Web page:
42 The Quit Claim Deed was certified by an Indian Officer in Toronto, July 20, 1836.

43 The Mohawk Council Resolution (January 10, 1832) states, in part, “We do hereby Acknowledge remised released and forever Quit Claim And do by these presents remit release and Forever Quit Claim unto the aforesaid John Culbertson his heirs and Assigns forever all That parcel of tract of land owned by Captain John Deserontyon, deceased, as aforesaid and in His Last Will and Testament willed the Under mentioned land to his Grandson John Culbertson as Aforesaid” (NA RG10 Vol. 7540, File 29034-3, C-14, 810).

44 See Tyendinaga Agency, “Correspondence Regarding an Assigned Letter Assumed to be Written to the Indian Affairs Department by Mrs. Jacob Powles Regarding a Land Purchase by her Son-in-Law John Culbertson” (RG10, Indian Affairs, Vol. 2746, Reel C-11273, File 146,801); Tyendinaga Agency, “Enfranchisement–Culbertson, John A.” (RG10, Indian Affairs, Series B-3, Vol. 7255, File 8034-125); and Certificate of recommendation signed by the Sheriff and seventeen Justices of the Peace and others (NA RG10 Vol. 7540, File 29034-3, Reel C-14, 810).

45 See Tyendinaga Agency, “Surrender of a portion of land on the reserve to John Culbertson” (RG 10, Indian Affairs, Vol. 7540, Reel C-14810, File 29, 034–33).

46 See Correspondence between the Department of Indian Affairs, from J. C. Caldwell, Director, DIA, Land and Timber Branch (Ottawa) to G. M. Campbell, Esq. Indian Agent (Deseronto) on June 24, 1933 where Caldwell describes the “nominal sum” which Culbertson obtained for his lands (NA RG10 Vol. 7540, File 29034-3, C-14, 810).

47 Ibid. See also Correspondence between H. J. Eade, Indian Agent (Deseronto) to Departments of Mines and Resources, Indian Affairs Branch (Ottawa) on June 7, 1935 and November 19, 1937 (NA RG10 Vol. 7540, File 29034-3, C-14, 810).

48 See Band Council Minutes, Vol. 6 (June 1935) Tyendinaga Records, Mohawks of the Bay of Quinte.

49 Indian Act, RSC 1952, c 149; Act to amend the Indian Act (designated lands), SC 1988, c 23, s 10.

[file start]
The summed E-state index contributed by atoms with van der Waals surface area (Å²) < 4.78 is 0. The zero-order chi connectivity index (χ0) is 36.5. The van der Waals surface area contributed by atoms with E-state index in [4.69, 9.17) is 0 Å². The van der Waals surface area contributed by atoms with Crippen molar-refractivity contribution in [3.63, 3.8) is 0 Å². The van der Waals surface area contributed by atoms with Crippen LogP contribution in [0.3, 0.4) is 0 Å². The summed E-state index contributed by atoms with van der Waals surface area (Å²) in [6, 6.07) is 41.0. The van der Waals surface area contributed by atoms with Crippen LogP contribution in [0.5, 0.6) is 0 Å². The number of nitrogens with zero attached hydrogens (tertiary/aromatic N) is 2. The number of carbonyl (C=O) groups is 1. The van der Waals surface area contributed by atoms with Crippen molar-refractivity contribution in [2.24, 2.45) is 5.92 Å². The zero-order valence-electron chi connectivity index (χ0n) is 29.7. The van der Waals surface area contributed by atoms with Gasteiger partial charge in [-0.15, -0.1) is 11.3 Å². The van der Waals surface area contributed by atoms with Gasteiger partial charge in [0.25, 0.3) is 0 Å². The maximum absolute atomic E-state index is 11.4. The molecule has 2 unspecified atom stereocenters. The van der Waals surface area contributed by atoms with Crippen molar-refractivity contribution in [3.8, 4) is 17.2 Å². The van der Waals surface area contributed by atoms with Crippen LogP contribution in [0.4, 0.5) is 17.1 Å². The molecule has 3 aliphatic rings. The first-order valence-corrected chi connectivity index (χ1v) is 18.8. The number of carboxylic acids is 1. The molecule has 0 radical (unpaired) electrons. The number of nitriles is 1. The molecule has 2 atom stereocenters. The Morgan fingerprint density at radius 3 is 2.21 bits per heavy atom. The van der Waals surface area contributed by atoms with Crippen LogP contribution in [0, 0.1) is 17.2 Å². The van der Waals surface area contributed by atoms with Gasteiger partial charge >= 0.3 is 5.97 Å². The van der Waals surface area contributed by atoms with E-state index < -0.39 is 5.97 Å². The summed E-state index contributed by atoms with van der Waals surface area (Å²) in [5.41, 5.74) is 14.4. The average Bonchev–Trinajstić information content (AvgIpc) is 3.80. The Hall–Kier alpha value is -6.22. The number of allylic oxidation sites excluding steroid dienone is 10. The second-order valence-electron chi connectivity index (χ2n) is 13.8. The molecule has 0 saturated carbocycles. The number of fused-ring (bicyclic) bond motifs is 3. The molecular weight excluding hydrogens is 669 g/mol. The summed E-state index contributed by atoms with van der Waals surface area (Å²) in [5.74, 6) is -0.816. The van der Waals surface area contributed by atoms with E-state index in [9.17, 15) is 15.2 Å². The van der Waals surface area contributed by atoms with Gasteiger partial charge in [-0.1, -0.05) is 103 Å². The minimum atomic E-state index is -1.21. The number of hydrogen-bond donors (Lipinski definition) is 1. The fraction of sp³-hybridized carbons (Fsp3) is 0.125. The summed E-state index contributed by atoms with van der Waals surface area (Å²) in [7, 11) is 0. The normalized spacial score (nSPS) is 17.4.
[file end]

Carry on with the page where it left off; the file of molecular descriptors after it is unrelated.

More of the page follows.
50 Honourable John Munro, Minister of Indian and Northern Affairs, “Outstanding Business–A Native Claims Policy,” May 13, 1982, Catalogue No. R15-2/1982.

51 Samantha Craggs, “Three Land Claims Means Years of Research,” Belleville Intelligencer (June 23, 2007).

52 Government of Canada quoted in Amnesty International Canada, Police and Government Handling of Tyendinaga Land Protests a Threat to Human Rights (Amnesty International Canada, August 6, 2010), ms in possession of the author.

53 INAC, Specific Claims Action Plan–Frequently Asked Questions (emphasis added).

54 Samantha Craggs, “Land Claim Winding Down,” Belleville Intelligencer (June 2, 2007).

55 INAC, Factsheet–The Culbertson Tract Specific Claim (July 2008) http://www.aadnc-aandc.gc.ca/eng/1100100030437.

56 Ibid.

57 See Guerin v The Queen, [1984] 2 SCR 335, where the Supreme Court of Canada confirmed that the federal government has a special duty to act in the best interests of Indigenous peoples.

58 Naomi Klein, “Not a Mine, A Metaphor,” The Globe and Mail (May 4, 2007). A21.

59 OCAP Radio, Interview with Shawn Brant (March 23, 2007) http://www.radio4all.net.

60 Samantha Craggs, “Heated Confrontation with Mohawks at Development,” Belleville Intelligencer (November 15, 2006).

61 OCAP Radio, Interview with Shawn Brant.

62 Ibid.

63 Ibid.

64 CBC News, “Mohawk Protesters Take over Deseronto Quarry,” CBC News (March 23, 2007). http://www.cbc.ca/news/canada/ottawa/story/2007/03/23/deseronto-quarry-070323.html.

65 Ibid.

66 Naomi Klein, “Not a Mine, A Metaphor.”

67 Ibid.

68 According to community members, Ministry of Environment staff denied these allegations following a visit on June 28, 2008 to the quarry. Copies of their report could not be obtained by the authors.

69 CBC News, “Ontario Won’t Shut Quarry at Centre of Aboriginal Protests,” CBC News (April 23, 2007) http://www.cbc.ca/news/canada/ottawa/story/2007/04/23/deseronto-070423.html.

70 CBC News, “Native Blockade Organizer Warns of ‘Escalating’ Actions,” CBC News (April 22, 2007) http://www.cbc.ca/news/canada/ottawa/story/2007/04/21/native-blockade.html.

71 CBC News, “Mohawk Protesters Set up Blockade in Eastern Ont. Town,” CBC News, (April 21, 2008) http://www.cbc.ca/canada/ottawa/story/2008/04/21/ot-deseronto-080421.html.